To be more specific, if you plot the transfer function at the output of your integrator, artefacts anywhere in the signal are going to affect the result.  For example, if your opamp exhibits slew rate limiting, then distortion from that will show up in the results. In a real sampled system, the output of the integrator would be sampled as well, and so as long as you sampled after the op amp has settled, then the effect of slew rate limiting should be very small or negligible in the sampled result, even though it might be significant in the direct output of the integrator. Following the integrator by a sampler causes any artefact in the output of the integrator to be ignored if it is not present at the actual time of sampling. This is what I mean that the output of the sampler is akin to a discrete time signal, but it is not a discrete time signal. SpectreRF is computing the response for all points of continuous time. Thus, the spectrum of the signal at the output of the sampler is discrete time spectrum of the signal at is input convolved with the spectrum of its output pulse shape. If the output pulse shape is rectangular, then the spectrum at the output of the sample as computed by SpectreRF is not the discrete-time spectrum, but the discrete-time spectrum colored by the the sin(x)/x spectrum of the output pulse.

I think you can use the sampled PAC or PXF feature of SpectreRF to get something that should exhibit less sin(x)/x distortion.  That would eliminate the need for the extra sample & hold.  Don't ask me how to use them, as they were added after I left and have never tried them.  Alternately, use the sample & holds, but simply shrink the hold time. Doing so make the SH behave more like a sampler; it broadens the sin(x)/x.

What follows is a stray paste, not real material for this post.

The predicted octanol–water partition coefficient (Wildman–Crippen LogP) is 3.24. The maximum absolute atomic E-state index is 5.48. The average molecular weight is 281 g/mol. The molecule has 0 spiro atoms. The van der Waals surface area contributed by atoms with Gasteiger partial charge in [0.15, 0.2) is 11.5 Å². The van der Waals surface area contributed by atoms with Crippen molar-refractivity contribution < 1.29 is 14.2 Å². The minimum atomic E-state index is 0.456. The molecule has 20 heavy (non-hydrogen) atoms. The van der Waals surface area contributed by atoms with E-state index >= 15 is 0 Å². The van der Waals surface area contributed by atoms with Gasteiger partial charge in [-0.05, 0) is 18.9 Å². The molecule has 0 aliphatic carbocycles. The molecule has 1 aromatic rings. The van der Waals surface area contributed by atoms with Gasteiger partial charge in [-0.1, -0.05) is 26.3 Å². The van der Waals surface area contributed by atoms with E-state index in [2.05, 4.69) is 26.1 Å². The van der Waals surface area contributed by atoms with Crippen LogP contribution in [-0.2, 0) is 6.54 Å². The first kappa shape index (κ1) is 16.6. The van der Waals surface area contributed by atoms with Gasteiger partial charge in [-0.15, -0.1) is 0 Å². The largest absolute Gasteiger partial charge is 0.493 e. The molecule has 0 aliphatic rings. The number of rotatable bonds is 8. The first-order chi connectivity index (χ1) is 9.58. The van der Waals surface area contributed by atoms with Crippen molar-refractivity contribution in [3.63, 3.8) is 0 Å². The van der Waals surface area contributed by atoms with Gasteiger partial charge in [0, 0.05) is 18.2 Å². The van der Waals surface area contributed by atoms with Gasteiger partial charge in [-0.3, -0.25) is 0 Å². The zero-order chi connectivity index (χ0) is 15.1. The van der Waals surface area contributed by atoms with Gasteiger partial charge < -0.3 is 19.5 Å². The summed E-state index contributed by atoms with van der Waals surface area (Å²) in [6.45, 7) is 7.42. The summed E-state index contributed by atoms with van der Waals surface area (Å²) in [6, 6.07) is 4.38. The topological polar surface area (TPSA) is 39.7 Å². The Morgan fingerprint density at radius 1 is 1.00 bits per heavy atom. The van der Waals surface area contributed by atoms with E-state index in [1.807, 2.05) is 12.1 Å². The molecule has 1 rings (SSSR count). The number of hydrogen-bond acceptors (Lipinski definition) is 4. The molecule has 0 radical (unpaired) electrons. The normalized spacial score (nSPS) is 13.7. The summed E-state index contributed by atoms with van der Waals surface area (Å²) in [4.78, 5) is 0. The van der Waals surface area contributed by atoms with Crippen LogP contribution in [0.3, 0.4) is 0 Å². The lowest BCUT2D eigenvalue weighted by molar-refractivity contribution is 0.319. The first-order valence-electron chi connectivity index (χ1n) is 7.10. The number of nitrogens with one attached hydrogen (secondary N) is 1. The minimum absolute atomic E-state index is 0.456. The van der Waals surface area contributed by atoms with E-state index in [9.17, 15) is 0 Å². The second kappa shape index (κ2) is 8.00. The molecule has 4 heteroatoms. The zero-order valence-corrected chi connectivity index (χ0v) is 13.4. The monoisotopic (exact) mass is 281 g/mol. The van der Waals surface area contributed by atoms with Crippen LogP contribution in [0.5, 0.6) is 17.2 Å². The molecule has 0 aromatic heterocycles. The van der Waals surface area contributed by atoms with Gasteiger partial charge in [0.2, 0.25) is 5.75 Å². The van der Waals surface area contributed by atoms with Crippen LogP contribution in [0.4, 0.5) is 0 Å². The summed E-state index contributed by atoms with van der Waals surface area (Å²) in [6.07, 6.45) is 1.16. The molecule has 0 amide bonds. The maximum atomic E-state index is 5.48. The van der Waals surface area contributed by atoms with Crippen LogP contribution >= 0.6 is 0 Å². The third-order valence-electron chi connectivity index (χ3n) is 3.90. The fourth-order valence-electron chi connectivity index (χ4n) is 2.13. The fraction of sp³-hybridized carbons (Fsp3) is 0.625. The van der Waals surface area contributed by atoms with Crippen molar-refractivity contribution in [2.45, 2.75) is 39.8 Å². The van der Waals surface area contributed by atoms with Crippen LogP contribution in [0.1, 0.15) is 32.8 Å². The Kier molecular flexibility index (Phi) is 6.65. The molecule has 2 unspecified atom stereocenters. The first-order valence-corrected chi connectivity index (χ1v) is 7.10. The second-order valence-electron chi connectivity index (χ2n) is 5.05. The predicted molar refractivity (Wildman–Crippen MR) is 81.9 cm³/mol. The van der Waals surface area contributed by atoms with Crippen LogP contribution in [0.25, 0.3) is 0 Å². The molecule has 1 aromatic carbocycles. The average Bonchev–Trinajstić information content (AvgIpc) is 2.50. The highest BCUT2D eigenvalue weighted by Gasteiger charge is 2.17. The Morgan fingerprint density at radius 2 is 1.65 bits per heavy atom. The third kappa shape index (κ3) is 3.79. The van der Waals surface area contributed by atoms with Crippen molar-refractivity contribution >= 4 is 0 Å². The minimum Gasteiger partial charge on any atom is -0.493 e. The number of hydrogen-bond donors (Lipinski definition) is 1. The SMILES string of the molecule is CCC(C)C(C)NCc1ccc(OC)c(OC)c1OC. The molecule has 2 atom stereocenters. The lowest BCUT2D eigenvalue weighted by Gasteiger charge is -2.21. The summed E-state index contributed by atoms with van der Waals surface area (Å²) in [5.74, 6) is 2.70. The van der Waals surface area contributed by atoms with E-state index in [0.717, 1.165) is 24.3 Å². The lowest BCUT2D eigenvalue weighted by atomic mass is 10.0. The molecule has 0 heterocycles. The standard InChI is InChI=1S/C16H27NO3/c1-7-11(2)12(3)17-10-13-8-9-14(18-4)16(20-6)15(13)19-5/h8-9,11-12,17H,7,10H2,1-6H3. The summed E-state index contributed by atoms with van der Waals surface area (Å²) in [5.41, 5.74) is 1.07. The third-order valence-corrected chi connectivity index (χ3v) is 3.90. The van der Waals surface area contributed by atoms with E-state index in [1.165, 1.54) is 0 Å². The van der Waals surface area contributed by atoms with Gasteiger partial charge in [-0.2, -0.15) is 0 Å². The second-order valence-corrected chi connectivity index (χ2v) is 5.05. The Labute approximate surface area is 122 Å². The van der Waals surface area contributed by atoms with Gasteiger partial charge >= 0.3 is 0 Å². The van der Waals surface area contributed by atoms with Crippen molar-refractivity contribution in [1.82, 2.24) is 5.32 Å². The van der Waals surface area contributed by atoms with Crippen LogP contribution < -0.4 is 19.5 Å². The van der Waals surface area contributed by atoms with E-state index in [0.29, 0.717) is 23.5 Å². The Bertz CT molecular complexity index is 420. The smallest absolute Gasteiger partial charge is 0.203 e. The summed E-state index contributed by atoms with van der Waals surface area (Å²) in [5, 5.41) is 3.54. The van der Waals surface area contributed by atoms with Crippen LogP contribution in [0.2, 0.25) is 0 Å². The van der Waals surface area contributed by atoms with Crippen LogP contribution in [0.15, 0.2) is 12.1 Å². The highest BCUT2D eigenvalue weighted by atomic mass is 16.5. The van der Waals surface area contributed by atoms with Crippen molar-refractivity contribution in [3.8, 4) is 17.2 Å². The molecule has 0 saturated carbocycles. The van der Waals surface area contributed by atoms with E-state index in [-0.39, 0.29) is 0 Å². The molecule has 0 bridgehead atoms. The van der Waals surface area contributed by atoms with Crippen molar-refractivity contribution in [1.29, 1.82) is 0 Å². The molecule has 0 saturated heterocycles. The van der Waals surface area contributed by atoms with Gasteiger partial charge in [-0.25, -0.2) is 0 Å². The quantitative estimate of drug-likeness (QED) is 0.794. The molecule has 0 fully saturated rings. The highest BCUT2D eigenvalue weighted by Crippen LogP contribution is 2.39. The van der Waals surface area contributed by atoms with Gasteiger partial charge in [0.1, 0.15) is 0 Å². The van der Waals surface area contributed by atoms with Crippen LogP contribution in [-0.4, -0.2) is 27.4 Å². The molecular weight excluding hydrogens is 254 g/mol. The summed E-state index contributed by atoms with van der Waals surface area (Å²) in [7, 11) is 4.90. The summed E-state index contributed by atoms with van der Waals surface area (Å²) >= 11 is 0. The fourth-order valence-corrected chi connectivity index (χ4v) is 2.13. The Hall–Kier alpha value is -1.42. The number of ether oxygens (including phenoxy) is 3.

A few more points. In general it is best not to say things like the Cadence results or the Matlab results as both Cadence and Matlab are general tool suites, and by using those names you are not really giving much information about how the results were computed.  Also, it is best not to ask a half dozen questions up front as it becomes difficult for people to respond and difficult to follow the conversation.

-Ken
Back to top
 
 
View Profile WWW   IP Logged
bernd2700
Community Member
***
Offline



Posts: 34

Re: How to compare Matlab/Theory <=> Cadence: Switched-cap. integrator: Mag
Reply #8 - Jan 20th, 2021, 5:29am
 
Dear Ken,

Thank you 1.000.000 times for your answer, it seems to be the solution!

-------------------------------------------
So the key point summarized for all:
============================
The key point (for this case at least, the rest I have to check, then) is obviously to apply in Cadence the “PAC SAMPLED” ANALYSIS and moreover, CORRECTLY apply it (i.e. select a concrete time, and not “time averaged”, see below)! The S&H in the output can stay and so in this example “Vo_ext” can be taken for the result. With these actions, Cadence then matches Matlab perfectly, see the screenshot!
-------------------------------------------

(Sorry to mention the names of the involved programs again, and of course it’s not “politically correct”, but I think with this it’s most clear to everybody what I mean), or call it “Praxis (real Cadence circuit) means Theory (Matlab transfer function)” (On the other side, “PAC sampled” IS a Cadence product and another simulator might not offer this possibility, so I think I have to write "Cadence result" because its bounded to this program.))
Before you have posted in the forum, you have written me a personal mail, where you also suggested to try the “PAC sampled” analysis (Periodic AC for the others), which I also followed, but I unfortunately abandoned this path in the first instance, because I got wrong results. I obviously just took the wrong result selection! => In my case, there was a choice of 2 sub-options: That is to say, if one choses the PAC result “time averaged” then one gets wrong results (or at least me in this case), so guys, also maybe you need to take option B: The concrete time “e.g. 799ms”, then you’ll get the correct results which PERFECTLY match to Matlab (or to “theory” if you want)! I have to find out what is behind this selection in more detail, but this I can do on my own, I think.